He writes that the distinction between financial and operational creditors should be changed to secured and unsecured creditors as many financial creditors may be unsecured creditors. He also stresses on the need to tighten laws for protecting the interests of homebuyers, including the right to initiate insolvency proceedings.

Taking a load off the courts

Amitabh Kant | CEO, Niti Aayog
The Economic Times

Kant writes on how the New Delhi international arbitration bill and the arbitration and conciliation (amendment) bills will help in promoting an alternative dispute resolution mechanism. He writes that arbitration is important to facilitate the ease of doing business and points out that it can alleviate pressure on the courts, thereby reducing pendency.

There are 3 crore cases pending across courts and nearly 65 lakh of them waiting to be cleared for more than five years.

He points out that the enforcement of contracts and time taken for resolution are likely to worry potential investors.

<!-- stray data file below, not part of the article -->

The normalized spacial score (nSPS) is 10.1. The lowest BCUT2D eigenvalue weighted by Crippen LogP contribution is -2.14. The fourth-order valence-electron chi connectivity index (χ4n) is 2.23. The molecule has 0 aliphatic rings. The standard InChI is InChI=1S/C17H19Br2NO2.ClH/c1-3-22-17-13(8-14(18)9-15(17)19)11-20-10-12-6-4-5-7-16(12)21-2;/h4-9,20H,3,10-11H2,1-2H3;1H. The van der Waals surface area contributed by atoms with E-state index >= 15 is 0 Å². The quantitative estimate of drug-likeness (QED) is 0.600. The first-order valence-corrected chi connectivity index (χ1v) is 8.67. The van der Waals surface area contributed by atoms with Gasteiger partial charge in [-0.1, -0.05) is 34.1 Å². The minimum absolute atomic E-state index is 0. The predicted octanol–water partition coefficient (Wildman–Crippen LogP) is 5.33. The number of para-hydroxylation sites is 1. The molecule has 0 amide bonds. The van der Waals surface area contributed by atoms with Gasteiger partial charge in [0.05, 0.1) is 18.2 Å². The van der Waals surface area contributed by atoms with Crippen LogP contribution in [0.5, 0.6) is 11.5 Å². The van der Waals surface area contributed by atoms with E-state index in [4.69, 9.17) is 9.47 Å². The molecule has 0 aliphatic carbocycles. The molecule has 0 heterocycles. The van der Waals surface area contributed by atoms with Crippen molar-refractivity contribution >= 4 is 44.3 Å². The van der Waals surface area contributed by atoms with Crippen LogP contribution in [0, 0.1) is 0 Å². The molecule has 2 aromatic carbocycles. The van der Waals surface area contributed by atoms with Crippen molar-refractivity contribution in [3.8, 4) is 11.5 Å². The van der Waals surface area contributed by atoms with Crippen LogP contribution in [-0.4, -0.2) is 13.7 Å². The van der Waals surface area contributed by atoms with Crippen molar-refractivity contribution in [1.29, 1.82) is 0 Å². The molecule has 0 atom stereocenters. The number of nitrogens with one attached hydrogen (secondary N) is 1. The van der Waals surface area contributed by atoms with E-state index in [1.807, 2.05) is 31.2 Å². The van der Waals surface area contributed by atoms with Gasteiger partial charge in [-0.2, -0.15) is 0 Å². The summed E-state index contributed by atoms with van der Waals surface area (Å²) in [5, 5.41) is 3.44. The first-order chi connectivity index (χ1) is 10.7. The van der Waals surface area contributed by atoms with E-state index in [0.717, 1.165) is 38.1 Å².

Health needs more healing hands

K Srinath Reddy | President, Public Health Foundation of India
The Financial Express

Reddy writes about fault lines in the health-care system in India. He highlights the state of India’s health workforce and points out that it is woefully short in number and skill to meet growing demands.

The number of health care providers are less than what is needed and “severely maldistributed across states, between rural and urban areas.”

He writes it is necessary to upgrade district hospitals in the states and revive midwifery programme while continuing to modernise the nursing staff.